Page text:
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Oliver North, the former White House aide once praised by President Ronald Reagan as "a true American hero," was convicted Thursday of three felony crimes arising from the Iran-Contra scandal. He was found not guilty of nine other counts.

The jurors announced the verdicts on their 12th day of deliberation.North, a Marine lieutenant colonel detailed to the National Security Council, helped direct the Reagan administration's secret two-year effort to help the rebels fighting Nicaragua's leftist government after Congress banned official U.S. aid.

He was involved, too, in arrangements under which the United States secretly sold arms to Iran and also helped divert some profits from those sales to help the Contras.

Public disclosure of the affair in November 1986 began the worst crisis of President Reagan's eight-year presidency, a public furor that didn't subside until after televised congressional hearings that made North a national figure.

The maximum possible sentences for the convictions total 10 years in prison and $750,000 in fines.

North's contention, both in the congressional hearings in 1987 and during his three-month trial, had been that he had authorization for everything he did: from two successive bosses, National Security Advisers Robert F. McFarlane and John M. Poindexter, and "concurrence" from the late CIA Director William C. Casey.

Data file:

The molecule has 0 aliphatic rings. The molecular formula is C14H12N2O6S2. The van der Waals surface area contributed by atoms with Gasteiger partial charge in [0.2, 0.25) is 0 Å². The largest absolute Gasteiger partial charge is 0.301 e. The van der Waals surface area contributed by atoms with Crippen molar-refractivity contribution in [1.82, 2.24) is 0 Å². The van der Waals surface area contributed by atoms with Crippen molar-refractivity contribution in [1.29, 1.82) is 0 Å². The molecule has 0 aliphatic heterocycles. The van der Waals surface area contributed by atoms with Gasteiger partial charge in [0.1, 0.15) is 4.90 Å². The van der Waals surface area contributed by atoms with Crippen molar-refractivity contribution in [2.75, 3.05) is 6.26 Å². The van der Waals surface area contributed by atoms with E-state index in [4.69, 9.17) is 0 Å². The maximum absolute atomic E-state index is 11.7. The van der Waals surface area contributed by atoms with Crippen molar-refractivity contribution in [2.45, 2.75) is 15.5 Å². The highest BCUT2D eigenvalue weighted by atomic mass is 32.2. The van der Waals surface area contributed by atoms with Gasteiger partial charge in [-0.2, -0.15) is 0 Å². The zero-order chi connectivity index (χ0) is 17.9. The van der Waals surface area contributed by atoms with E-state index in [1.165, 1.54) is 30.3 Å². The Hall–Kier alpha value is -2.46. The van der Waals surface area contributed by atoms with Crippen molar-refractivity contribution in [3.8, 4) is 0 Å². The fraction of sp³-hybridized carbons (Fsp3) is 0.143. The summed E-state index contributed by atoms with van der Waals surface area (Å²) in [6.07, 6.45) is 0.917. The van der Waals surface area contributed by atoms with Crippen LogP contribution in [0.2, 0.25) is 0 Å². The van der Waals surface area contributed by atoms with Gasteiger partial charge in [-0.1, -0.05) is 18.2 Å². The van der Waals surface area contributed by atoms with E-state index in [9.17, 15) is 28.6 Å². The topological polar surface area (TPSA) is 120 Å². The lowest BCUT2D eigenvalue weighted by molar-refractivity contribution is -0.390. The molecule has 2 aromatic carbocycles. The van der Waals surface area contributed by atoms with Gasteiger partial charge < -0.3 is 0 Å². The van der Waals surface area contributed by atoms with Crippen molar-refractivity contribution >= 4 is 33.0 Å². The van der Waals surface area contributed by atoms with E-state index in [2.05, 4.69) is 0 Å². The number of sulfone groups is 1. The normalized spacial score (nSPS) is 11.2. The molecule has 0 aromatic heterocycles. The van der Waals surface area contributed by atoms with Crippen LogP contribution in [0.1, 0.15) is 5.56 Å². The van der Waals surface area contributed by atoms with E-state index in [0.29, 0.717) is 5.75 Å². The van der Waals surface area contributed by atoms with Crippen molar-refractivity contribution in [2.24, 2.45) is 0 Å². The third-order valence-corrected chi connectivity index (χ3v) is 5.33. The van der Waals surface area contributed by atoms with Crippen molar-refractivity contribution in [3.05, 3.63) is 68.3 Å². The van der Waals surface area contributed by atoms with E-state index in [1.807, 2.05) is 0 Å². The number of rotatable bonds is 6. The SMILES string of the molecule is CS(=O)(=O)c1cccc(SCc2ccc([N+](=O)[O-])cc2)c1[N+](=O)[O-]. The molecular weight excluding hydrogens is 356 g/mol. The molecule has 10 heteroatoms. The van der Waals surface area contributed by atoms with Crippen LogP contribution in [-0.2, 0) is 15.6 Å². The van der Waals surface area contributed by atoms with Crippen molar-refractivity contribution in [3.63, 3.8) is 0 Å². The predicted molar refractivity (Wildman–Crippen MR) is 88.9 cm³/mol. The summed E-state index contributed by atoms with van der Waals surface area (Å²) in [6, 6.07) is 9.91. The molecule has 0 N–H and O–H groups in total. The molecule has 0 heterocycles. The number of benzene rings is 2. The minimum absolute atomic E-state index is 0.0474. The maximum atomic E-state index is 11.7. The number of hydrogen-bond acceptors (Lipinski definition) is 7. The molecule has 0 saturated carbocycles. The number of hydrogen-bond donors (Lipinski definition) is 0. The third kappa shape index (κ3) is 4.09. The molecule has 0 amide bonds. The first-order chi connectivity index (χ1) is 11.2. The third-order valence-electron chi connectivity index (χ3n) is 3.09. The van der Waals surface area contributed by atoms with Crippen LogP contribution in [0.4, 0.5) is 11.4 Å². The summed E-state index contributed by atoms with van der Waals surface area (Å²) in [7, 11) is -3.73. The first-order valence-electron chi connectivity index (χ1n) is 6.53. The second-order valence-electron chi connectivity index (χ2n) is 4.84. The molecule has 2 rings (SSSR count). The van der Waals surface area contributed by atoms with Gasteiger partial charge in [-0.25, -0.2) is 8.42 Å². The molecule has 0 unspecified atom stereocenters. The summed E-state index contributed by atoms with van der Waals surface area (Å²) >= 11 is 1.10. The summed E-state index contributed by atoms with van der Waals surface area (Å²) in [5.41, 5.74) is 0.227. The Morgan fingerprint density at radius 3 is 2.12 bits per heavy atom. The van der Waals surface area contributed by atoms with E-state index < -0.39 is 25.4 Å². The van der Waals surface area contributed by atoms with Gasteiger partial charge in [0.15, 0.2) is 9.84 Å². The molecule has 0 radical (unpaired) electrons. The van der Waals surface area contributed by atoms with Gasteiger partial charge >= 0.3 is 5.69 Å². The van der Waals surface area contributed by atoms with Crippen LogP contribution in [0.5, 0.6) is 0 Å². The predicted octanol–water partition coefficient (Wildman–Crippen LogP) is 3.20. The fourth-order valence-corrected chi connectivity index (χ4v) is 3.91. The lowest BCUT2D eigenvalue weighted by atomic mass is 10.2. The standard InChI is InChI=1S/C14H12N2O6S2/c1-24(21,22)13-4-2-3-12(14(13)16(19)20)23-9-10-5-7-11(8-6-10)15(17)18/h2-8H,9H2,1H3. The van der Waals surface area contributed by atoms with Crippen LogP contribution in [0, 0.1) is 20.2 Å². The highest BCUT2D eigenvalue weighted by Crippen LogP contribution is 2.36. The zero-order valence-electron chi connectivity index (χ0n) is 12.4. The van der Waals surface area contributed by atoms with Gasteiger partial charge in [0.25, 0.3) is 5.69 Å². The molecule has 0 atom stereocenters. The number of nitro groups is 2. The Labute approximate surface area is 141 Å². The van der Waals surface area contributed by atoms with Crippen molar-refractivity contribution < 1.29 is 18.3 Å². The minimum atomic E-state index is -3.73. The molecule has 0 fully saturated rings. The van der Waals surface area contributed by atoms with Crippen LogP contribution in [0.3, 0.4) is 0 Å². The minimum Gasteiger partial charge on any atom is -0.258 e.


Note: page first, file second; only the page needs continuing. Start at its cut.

He said he assumed that Reagan - who spoke out often in support of the Contra cause - also knew of his efforts and approved them. Reagan told the investigative Tower commission two years ago that he did not know of his NSC staff's efforts to help the Contras.

Reagan fired North the day the affair became public but telephoned him the same day and told him he was a hero.

The jury in North's trial was instructed by Gesell that "neither the president nor any of the defendant's superiors had the legal authority to order anyone to violate the law."

North was his own chief witness, spending six days on the stand _ much of it under withering cross examination. He testified that in November 1986, with the Iran-Contra affair about to be revealed, he shredded and altered documents on a list McFarlane had prepared.

"I had been led to believe that everything I was doing was done at the direction of the president," North said.

"You had been told by the president of the United States to destroy documents?" asked prosecutor John Keker. "Explain how you had come to that conclusion."

Said North: "Because everything I had done that was described in the documents on this list I had been told was at the direction of the president."